Banco Popular Edges Closer to Nasdaq De-listing

According to the rules of NASDAQ, a company must maintain a stock value of greater than $1.00 to remain on the NASDAQ stock market. As of the close of Friday's trading, Banco Popular finished the day at $1.37. So far, they have been as low as $1.30, so they are getting dangerously close to either de-listing from NASDAQ, un-splitting their stock (assuming it has split sometime during it's history), or a hostile take-over.

An option available to them, but which usually causes further de-valuation, is to un-split their shares. In order to maintain a company's stock price so that "normal" traders can afford it, sometimes a company can split it's stock. For example, let's say at one point Banco Popular was valued at $50. They could declare a stock split and issue two shares for every existing single share, which would reduce the price to $25. I'll have to do additional research to see if Banco Popular has done this, but I don't ever remember hearing about a Banco Popular stock split.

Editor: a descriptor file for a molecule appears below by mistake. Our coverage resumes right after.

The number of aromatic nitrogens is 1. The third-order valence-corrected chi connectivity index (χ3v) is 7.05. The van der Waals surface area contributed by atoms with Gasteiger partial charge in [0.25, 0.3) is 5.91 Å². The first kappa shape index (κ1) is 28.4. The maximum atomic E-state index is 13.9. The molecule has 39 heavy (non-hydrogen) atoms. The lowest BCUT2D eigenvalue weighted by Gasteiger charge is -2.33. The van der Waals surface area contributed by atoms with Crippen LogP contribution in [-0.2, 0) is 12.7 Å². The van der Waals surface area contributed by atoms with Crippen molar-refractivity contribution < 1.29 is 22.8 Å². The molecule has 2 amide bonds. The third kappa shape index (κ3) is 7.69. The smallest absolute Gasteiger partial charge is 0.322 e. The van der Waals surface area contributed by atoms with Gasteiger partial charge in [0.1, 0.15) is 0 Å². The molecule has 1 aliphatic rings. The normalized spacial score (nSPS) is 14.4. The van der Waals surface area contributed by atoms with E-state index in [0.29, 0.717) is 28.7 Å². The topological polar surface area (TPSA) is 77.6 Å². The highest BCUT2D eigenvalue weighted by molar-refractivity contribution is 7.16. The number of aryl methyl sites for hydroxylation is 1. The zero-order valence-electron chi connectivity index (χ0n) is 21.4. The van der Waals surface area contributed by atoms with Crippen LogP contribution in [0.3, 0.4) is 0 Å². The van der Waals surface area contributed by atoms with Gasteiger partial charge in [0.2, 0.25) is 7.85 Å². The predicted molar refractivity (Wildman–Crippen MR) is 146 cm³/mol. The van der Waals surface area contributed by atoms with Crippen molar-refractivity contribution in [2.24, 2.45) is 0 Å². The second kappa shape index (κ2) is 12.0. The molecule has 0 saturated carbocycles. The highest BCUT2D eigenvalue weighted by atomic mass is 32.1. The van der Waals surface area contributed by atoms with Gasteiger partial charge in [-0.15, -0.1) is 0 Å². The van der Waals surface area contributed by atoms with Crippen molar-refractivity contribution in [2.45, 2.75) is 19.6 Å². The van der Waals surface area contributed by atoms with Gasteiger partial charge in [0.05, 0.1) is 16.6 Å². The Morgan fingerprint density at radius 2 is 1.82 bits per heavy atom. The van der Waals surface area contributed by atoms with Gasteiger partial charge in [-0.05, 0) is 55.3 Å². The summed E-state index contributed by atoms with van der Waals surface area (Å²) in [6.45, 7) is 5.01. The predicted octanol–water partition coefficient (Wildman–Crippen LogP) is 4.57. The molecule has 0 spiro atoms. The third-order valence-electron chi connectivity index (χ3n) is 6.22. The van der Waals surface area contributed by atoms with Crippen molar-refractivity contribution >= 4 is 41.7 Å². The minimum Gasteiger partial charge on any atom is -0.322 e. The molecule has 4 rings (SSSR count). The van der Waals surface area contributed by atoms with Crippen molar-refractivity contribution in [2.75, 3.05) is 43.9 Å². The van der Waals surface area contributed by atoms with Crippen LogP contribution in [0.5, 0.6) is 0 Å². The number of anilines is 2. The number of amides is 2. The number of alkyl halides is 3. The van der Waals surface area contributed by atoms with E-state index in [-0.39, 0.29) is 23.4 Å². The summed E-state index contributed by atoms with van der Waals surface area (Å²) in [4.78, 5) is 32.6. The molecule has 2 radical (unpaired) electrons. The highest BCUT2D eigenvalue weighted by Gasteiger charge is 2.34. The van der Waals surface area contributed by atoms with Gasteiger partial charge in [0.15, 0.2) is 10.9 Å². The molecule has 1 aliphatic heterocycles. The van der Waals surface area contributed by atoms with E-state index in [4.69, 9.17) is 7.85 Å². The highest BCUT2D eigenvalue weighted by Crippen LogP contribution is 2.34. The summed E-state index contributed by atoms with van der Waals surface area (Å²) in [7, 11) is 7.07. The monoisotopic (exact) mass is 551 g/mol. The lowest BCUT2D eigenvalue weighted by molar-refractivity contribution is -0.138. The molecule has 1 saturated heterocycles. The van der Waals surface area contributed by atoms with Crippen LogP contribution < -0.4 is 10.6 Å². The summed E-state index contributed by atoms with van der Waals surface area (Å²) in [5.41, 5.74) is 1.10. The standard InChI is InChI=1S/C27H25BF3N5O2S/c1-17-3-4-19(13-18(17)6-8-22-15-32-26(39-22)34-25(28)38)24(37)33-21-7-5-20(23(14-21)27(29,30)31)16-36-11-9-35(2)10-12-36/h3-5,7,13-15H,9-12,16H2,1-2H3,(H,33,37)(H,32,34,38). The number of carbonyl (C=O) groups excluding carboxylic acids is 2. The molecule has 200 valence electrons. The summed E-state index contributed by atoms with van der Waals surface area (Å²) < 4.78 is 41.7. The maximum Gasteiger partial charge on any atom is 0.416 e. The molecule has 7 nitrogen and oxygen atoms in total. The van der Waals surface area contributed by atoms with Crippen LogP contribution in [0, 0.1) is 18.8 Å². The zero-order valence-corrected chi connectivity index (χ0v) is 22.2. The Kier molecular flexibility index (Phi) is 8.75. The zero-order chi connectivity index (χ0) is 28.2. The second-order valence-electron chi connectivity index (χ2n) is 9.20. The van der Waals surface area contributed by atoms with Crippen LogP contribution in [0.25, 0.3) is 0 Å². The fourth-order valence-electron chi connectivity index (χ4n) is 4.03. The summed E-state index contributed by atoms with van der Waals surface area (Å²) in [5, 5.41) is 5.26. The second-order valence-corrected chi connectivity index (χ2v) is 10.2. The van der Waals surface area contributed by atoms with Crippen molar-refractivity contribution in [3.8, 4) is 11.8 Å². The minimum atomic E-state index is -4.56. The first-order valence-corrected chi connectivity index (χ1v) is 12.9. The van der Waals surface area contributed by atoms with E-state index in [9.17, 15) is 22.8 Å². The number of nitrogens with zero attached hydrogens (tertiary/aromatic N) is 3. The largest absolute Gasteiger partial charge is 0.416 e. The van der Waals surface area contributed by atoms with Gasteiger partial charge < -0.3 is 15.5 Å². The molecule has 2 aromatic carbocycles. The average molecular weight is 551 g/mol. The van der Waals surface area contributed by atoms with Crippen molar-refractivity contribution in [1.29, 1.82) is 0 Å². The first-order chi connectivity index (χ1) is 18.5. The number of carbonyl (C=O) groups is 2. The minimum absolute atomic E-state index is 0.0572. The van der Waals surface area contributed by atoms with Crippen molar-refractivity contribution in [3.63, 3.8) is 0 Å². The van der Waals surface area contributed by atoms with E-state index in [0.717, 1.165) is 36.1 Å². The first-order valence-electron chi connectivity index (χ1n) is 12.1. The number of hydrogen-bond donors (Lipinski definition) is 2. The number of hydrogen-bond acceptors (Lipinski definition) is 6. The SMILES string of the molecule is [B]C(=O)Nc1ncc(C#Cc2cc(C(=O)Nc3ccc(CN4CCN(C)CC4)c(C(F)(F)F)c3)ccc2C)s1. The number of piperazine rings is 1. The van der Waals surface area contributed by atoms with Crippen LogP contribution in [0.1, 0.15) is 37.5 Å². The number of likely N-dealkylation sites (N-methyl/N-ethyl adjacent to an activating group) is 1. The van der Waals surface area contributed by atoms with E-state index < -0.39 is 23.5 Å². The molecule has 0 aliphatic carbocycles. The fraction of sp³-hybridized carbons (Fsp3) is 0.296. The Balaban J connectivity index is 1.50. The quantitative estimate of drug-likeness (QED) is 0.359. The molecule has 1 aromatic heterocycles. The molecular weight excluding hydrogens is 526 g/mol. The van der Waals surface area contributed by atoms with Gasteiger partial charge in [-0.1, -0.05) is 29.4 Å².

As of October 5th, 2006 Banco Popular closed at $17.32. Since then, they've dropped like an anchor to $1.31. With 1 billion shares outstanding, that means in five years, Banco Popular's market value has dropped in from $17.3 billion to $1 billion.


As the largest, and some would say most influential, company in Puerto Rico, this is another threat to the future of Puerto Rico. Just since the beginning of 2011, the value of BPOP has fallen by 50%. So just in 2011, their total market value of has dropped from roughly $2.8 billion, to $1.4 billion. Which begs the question, is Banco Popular still the biggest company in Puerto Rico?

Nightmare Scenario

Another very unfortunate scenario is a hostile take-over. Whenever a theoretically sound company suffers this kind of devaluation they open themselves to a hostile take-over. As happened to many "solid" companies during the 1980's, BPOP has exposed themselves to "corporate raiders." A company with a large cash reserve could buy up all of the outstanding shares and then take-over Banco Popular, dismantle Banco Popular's assets, and sell them off to the highest bidder. If that were to happen, it would set-off a crash in Puerto Rico's economy that would lead to anarchy.